Earlier today on DailyKos a user outed me as a 'spy' at Netroots Nation, writing:
"Blogcritic's Dave Nalle files his first spy report. As he acknowledges right off the bat, he is there undercover to see what the other side is doing. He demonstrates his complete ignorance of the left blogosphere in his description of the attendees and the dkos blogging community. Beware who you're talking to at the conference."
He sort of misses the point of my reporting on Netroots Nation. It's a pretty poor spy who writes up descriptions of his exploits while they are ongoing and releases them through a major web magazine which is linked into Google News. I'm not interested in rooting out deep dark secrets or causing confrontation. I'm interested in the political process, regardless of the ideology involved, and think there's real value in understanding the beliefs and thought processes of those who may not share one's viewpoint. I don't need to go out of my way to understand the beliefs of Republicans or Libertarians, but I can't pass up the opportunity to gain more knowledge about the progressive left and actually expand my experience at an event like Netroots Nation.
It will be interesting to see what kind of reception I get tomorrow, assuming that I'm recognized for the dreaded interloper which some clearly think I am. What people have to beware of in talking to me is a puzzle. From what I've seen so far there's not much going on at Netroots Nation which is nefarious or unexpected, but maybe I've been missing the top-secret planning sessions where space aliens hand out mind control weapons or the ghost of Karl Marx conducts satanic rituals over the naked body of Obama Girl. Actually, that last one might be kind of fun.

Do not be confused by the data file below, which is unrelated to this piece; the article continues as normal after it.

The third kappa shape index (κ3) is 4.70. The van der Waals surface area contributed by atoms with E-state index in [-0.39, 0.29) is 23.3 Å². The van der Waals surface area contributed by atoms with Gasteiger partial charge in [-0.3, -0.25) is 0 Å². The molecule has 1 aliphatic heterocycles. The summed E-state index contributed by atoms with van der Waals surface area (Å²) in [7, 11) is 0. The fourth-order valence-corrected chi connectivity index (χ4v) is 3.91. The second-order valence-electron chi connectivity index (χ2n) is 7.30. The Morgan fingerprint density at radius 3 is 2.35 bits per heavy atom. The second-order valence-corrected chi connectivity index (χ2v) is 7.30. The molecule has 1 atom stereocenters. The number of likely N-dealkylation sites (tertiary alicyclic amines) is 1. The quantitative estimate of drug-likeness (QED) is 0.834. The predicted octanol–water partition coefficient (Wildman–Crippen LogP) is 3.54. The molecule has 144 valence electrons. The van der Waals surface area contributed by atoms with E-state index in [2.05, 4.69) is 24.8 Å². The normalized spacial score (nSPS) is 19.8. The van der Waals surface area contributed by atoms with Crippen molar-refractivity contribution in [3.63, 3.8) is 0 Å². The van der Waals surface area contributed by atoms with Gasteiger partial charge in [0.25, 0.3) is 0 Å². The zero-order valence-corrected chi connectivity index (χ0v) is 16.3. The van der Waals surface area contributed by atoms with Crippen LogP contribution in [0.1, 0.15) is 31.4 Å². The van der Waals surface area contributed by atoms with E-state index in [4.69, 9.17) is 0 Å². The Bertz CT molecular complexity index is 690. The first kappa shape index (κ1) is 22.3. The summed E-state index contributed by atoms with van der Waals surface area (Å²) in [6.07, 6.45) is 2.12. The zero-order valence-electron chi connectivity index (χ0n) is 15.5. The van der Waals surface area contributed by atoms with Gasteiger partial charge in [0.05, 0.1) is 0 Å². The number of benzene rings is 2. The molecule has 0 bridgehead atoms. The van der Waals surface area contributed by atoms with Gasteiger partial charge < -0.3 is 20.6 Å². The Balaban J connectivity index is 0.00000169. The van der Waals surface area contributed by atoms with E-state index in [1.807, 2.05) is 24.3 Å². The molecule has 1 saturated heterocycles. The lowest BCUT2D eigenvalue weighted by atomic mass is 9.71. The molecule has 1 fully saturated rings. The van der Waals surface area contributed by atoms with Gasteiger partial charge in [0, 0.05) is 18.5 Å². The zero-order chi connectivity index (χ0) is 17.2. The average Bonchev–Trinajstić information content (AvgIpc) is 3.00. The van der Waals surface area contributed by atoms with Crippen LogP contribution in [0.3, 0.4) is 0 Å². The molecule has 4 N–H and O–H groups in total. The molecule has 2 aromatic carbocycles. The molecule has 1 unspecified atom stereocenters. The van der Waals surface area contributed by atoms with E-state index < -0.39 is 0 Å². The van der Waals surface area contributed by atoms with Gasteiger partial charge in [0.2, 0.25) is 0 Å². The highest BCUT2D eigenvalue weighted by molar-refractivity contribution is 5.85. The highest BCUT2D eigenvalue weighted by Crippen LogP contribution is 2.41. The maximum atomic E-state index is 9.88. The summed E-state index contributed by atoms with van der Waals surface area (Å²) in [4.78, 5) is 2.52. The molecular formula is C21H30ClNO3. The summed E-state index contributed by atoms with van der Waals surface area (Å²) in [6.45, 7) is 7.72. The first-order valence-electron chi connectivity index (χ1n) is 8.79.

Another Kind of Netroots
Today I got a chance to check in and spend a little time at the right-wing alternative to Netroots Nation, Americans for Prosperity's Defending the American Dream Summit. It was smaller and cozier, but well attended, one of scores of similar state events coordinated by AFP. For those who aren't familiar with AFP, it's a political foundation dedicated to promoting lower spending, lower taxes and smaller government. It differs from most right-leaning organizations because it is very interested in reaching out to young voters, non-traditional conservatives and libertarians to build a base of support broader than just the usual Republican constituency.
The crowd at the summit seemed much younger than at typical Republican events, with a strong libertarian-leaning element. Attendance was expected to be around 500, but because the admission is low they were getting a lot of walk-ins and they had already exceeded the estimated attendance by Friday afternoon. Featured speakers for the weekend include Michelle Malkin, Grover Norquist, Michael Steele, Barry Goldwater Jr., Robert Novak and a number of Texas politicians. The only bigwig I got to see today was Barry Goldwater Jr., who was signing his new book Pure Goldwater, co-authored with John Dean, and based on Goldwater's fathers journals. I haven't had a chance to read it yet, but by all accounts it provides new insights into the character of the most principled and influential conservative leader of the last century. Ironically, John Dean was not at the signing, because he had a signing for his anti-Republican book Broken Government over on the other side of town at Netroots Nation. Based on his increasing hostility to the political right Dean might not have been terribly welcome at Goldwater's signing.